During normal school hours, Monique Freeman can be found in the classroom teaching special-education classes for HISD. And during her evenings in the gym, the out lesbian fitness expert finds herself passionately spreading the gospel of working out smarter, not harder. This metabolic specialist has become one of Houston’s most popular trainers by blending her technical expertise with a deep desire to help her clients reach their individual goals.
For Freeman, fitness is a family affair. “My dad, Johnny McCoy Sr., played professional football when I was a kid, and moved to Canada to play in the ’80s.” Freeman explains. “When he retired, he took his money and invested in a gym called Fitness Unlimited in Garland, Texas.”
McCoy Sr. was a graduate of Rice University, where he ran track and played football. His Garland gym welcomed familiar faces including Dallas Cowboy legends Tony Dorsett and Tony Hill.
“I just kind of grew up a gym rat,” Freeman recalls. “My dad made me into the athlete I became. I ran track in college and went to the 2004 Olympic trials. I was a fairly celebrated long jumper in the state of Texas. Still, I was always excited to be in the gym environment and watch my dad train and compete. I didn’t know any other way of life besides that.”
It was the former long jumper’s mother who encouraged her to figure out her career goals. “My mom asked what I wanted to do when I was going to LSU. I told her I wanted to own a gym,” Freeman says. “I figured out [that I needed to study] kinesiology.” The athlete began learning about anatomy, nutrition, and physiology in the LSU Bachelor of Science program. “I became my own [research] subject in college, applying all that information to see what worked for me.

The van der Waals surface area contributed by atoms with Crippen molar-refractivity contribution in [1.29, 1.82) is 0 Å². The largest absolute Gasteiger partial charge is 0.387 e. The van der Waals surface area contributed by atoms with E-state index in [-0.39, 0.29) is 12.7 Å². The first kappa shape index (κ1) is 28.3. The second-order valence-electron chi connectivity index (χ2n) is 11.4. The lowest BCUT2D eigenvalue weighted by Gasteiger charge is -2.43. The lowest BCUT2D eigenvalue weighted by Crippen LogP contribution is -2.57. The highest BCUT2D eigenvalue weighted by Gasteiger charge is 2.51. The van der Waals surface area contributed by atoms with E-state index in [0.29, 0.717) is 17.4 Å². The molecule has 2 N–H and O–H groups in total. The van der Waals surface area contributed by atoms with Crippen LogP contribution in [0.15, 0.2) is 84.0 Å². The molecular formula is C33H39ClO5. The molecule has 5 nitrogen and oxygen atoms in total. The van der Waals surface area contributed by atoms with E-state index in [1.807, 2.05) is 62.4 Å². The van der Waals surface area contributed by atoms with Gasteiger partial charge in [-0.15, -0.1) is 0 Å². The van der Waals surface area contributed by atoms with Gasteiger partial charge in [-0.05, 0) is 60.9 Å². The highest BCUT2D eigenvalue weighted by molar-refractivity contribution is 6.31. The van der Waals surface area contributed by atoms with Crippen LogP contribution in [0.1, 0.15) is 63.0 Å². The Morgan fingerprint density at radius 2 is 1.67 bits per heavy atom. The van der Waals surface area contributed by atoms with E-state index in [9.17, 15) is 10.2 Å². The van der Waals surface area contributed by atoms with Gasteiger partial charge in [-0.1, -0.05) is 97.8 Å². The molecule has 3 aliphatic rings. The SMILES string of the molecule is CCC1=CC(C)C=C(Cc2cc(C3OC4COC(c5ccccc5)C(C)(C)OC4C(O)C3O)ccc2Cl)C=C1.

“I always tell my clients that I wouldn’t put them through it if I won’t do it myself. I’m able to break things down and tell them the reasoning behind it. I over-communicate with my clients to give them what they need from a professional standpoint and integrate [the particular goals they want to achieve],” she says. “If they want to get fit for their wedding or reunion, we work on meeting those goals and learning how to maintain that. The first word in personal training is ‘personal,’ so I build a trusting foundation with them. I want to give them something they can walk away with and replicate in case they get back into a rut and need to apply this on their own.”
After a job pivot, Freeman was given the opportunity to pursue work as a metabolic specialist. “Metabolic testing demonstrates that not everyone is built the same. Some may need a minute more or less than the person next to them, so you have to focus on each client as an individual. I take clients through a stress test that involves measuring their oxygen exchange to find out what their threshold is,” she explains. Once a client finds their threshold, Freeman uses that data to create a personalized interval workout.
Freeman touts the impact of applying this type of data to workouts. “It results in less time in the gym. We do 15- to 16-minute workouts, max. Clients are burning calories more effectively, their lean muscle mass improves, and their metabolism improves.”
Once her clients meet their goals, she administers the stress test again to find her clients’ new threshold, and they continue to expand on their goals. “Clients have seen faster results. I learned that efficiency and effectiveness is way better than longevity. That’s really appealing to clients, because it’s not about working out longer, but working out based on your threshold. I apply that to myself. You won’t see me out for an hour-long run unless I need some time to think. I do what is best for me, based on my current fitness level.”
As an all-around bad-ass trainer, Freeman reflects fondly on her dual career path that has struck a balance between teaching in a classroom and training in a gym. She is proud that both her students in special education and her gym clients receive the attention they deserve as they strive to reach their full potential.
For personal training inquiries, contact Monique Freeman by email at [email protected].
This article appears in the January 2021 edition of OutSmart magazine.